At the high school level, it’s called “cyberbullying.”  At the collegiate level, as the Boston Globe reports, some students are using websites to spread malicious rumors, ridicule personal appearances, and otherwise try to make life miserable for their classmates:


What does this have to do with the workplace?  Well, take these lovely young folks and:

1.  Add 3-6 years.

2.  Put them in the workplace.

3.  These are your new colleagues.

4.  Uh oh.

But seriously, some of the posts and comments I’ve read from college students, not to mention graduate and professional students, on websites and online forums are so stunningly outrageous, mean-spirited, and self-revealing (in many ways) that I can only imagine what kinds of employees they will turn out to be.  Of course, many of us recall things we said in younger days (and maybe not-so-younger days) that we regret, but the Internet serves as a portal for the most reckless and destructive comments, with little accompanying sense of personal accountability.

Website(s) of the Week: Dignity, Humiliation, and “Rankism”

The quest for dignity at work cannot be undertaken in a vacuum.  We need to change values, attitudes, and behaviors in society as a whole.  Considering the social, political, and economic ideas that have prevailed over the past several decades, this may seem like a dream.  But some visionary pioneers are pointing the way:

Human Dignity and Humiliation Studies (HumanDHS) (http://www.humiliationstudies.org) [link fixed–DY] is a global network of scholars, practitioners, and activists who are committed to advancing human dignity and ending humiliation.  HumanDHS was founded by physician and social scientist Evelin Lindner (http://www.humiliationstudies.org/whoweare/evelin.php), a true global citizen and scholar.  The new HumanDHS director is psychologist Linda Hartling (http://www.humiliationstudies.org/whoweare/linda.php), whose important work on applying relational-cultural psychology to the workplace will be discussed in future blog entries.

The term “humiliation” may make us uncomfortable, as it represents one of the most agonizing of human experiences.  But we need to remember that attempts to humiliate people in the workplace are common:  sexual harassment, workplace bullying, and so-called “exit parades” of laid-off employees are but a few.  The leaders of HumanDHS have aptly and courageously recognized that affirming human dignity requires that we acknowledge the destructive impact of humiliation.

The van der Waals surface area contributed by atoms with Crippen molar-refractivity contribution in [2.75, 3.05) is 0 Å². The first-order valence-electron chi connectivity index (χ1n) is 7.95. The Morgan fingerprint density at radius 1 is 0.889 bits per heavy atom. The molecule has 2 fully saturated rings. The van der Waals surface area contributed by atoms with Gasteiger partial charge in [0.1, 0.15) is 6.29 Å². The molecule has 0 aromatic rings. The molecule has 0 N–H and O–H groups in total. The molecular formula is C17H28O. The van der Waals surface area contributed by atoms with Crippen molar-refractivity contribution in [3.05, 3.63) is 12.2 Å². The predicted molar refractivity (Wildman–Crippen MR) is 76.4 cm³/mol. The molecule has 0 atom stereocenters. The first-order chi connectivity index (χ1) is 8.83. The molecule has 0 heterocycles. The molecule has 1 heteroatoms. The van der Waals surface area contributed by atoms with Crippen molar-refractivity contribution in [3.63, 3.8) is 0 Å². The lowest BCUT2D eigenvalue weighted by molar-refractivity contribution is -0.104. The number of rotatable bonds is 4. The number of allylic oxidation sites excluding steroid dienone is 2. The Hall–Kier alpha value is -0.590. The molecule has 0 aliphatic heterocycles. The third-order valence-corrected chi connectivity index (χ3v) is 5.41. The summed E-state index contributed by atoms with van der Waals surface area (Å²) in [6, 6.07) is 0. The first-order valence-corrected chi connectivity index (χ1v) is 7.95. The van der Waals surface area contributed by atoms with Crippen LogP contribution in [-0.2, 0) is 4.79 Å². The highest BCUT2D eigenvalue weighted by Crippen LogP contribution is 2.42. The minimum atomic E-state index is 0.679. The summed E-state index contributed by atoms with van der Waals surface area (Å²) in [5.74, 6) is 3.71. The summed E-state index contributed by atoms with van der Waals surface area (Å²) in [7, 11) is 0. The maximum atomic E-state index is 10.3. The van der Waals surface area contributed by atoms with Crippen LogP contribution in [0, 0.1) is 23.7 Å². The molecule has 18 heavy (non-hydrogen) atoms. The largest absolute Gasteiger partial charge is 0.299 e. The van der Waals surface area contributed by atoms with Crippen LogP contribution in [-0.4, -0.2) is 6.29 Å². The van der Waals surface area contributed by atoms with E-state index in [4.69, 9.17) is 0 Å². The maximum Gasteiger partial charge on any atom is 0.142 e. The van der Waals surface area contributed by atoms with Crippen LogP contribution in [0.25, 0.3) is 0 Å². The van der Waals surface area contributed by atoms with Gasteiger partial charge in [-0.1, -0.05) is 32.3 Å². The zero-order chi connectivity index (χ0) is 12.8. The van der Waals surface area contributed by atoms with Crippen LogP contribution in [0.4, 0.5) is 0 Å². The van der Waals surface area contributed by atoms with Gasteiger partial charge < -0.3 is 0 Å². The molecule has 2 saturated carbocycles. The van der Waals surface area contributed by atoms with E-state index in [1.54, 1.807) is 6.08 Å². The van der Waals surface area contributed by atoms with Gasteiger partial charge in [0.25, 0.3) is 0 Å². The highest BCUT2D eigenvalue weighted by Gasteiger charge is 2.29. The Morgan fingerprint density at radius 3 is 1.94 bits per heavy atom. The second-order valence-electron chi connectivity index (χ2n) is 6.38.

The building of a “dignitarian” society is the goal of Robert Fuller, a physicist, activist, and former college president who has been calling for an end to “rankism,” his term for the abuse of rank in our society.  His website, shared with co-author Pamela Gerloff, is a great introduction to his work and publications: http://www.breakingranks.net/.  The site includes information about Fuller’s very readable books about dignity and rankism.

You may find yourself starting to borrow the terms Fuller has coined, for once they become part of your everyday thinking, you see patterns of rankism and unnecessary hierarchy in many different settings.  Fuller, like the fine people of Human DHS, is helping to create a dialogue and a vocabulary that (re)introduce some core ideas about how we should conduct ourselves and treat others.

“Website(s) of the Week” is an ongoing feature of Minding the Workplace.


 “There are now more slaves on the planet than at any time in human history.  True abolition will elude us until we admit the massive scope of the problem, attack it in all its forms, and empower slaves to help free themselves.”

So reads the intro to “A World Enslaved,” E. Benjamin Skinner’s piece in March/April 2008 issue of Foreign Policy:  http://www.foreignpolicy.com/story/cms.php?story_id=4173.  Unfortunately, there’s enough to fill a book, and so Skinner has written A Crime So Monstrous: Face-to-Face with Modern-Day Slavery (2008).